Winner: It Depends

Size, Power & Accuracy

The past year has seen an arms race in the LLM ecosystem, with increasingly large and powerful models being released in quick succession. This pursuit of larger models — measured both by the number of parameters and the amount of training data — has been driven primarily by technology companies that are producing closed models. As a result, closed raw LLMs tend to outperform open raw LLMs in terms of accuracy and robustness.

That said, there is a point of diminishing returns. You could ask GPT-4 to write a marketing email, create a recipe from the ingredients in your fridge, or compose a Chaucerian poem about your dog. But unless you have the most interesting job in the world, you’re likely to only regularly use one such capability in the course of your work. Is incurring the significant costs of accessing a closed LLM worth it, if you’re really only interested in a model for specific business tasks? (More detail on these costs below.)  That question is particularly salient if you have the opportunity to fine-tune a model for that specific task, and achieve giant-LLM-like results, at a lower cost.

Closed models tend to be the most powerful and versatile. It’s worth asking, however, whether that versatility is really necessary — or whether a fine-tuned, task-specific model might be more effective and cost-efficient.

Winner: Closed Source 

Cost Efficiency

On the surface, the cost question should be an easy one. Open-source models are free to use, closed-source models incur a fee. But there are hidden costs that make each option more expensive than they first appear.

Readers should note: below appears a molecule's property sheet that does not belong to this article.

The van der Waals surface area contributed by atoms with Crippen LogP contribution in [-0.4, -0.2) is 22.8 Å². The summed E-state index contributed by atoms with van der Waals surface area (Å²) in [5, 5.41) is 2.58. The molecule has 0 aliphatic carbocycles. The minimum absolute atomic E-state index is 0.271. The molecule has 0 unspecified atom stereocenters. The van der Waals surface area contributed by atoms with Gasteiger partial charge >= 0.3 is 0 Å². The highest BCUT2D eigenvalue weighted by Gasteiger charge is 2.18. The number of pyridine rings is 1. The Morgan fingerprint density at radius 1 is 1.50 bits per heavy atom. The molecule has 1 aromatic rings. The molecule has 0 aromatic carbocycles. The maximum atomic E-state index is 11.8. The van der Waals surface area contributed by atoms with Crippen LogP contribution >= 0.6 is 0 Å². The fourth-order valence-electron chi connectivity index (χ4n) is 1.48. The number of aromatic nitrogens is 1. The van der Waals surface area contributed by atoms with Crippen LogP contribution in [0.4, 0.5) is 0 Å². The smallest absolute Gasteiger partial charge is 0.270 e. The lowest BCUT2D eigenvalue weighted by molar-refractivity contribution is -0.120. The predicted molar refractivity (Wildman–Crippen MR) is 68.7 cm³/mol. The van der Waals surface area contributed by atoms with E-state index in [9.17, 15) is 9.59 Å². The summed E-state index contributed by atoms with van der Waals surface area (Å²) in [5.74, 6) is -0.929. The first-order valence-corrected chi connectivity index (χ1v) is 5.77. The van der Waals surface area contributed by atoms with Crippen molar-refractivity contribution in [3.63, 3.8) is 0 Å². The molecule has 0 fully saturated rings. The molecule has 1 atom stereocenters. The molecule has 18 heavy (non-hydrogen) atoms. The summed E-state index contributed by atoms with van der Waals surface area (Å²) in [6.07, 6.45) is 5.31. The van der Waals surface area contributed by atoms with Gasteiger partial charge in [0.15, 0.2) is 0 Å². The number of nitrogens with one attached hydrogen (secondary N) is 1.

While you can access an open-source model without paying a fee, you’ll need to provide and pay for the ancillary costs that come with hosting an LLM yourself. Chief among these is the advanced computing  infrastructure (such as GPUs or IPUs) required to run these massive models. Some level of platform engineering will be required to tune these resources for performance, with standards varying from provider to provider. And last but not least are the support, maintenance, and security costs required to maintain any enterprise application. 

In contrast, all of these costs are baked into the fee you pay to access a closed model via API. But this “packaging,” while helpful, may not provide as turnkey a solution as you may expect – and therein lies the rub. A rough initial estimate of closed model costs may be calculated by taking the cost per token (the basic unit of text that an LLM processes), then multiplying it by the number of tokens in the data set you want to analyze. But that assumes a few things: that your prompt is perfectly constructed; that your dataset is of a manageable size and won’t time out the API; that you’ve set the parameters optimally, and so on. Should any one of these assumptions prove to be untrue, then you’ll need to try again. And again. Each of those experiments incurs a fee, and when dealing with enterprise-sized datasets, those fees add up quickly.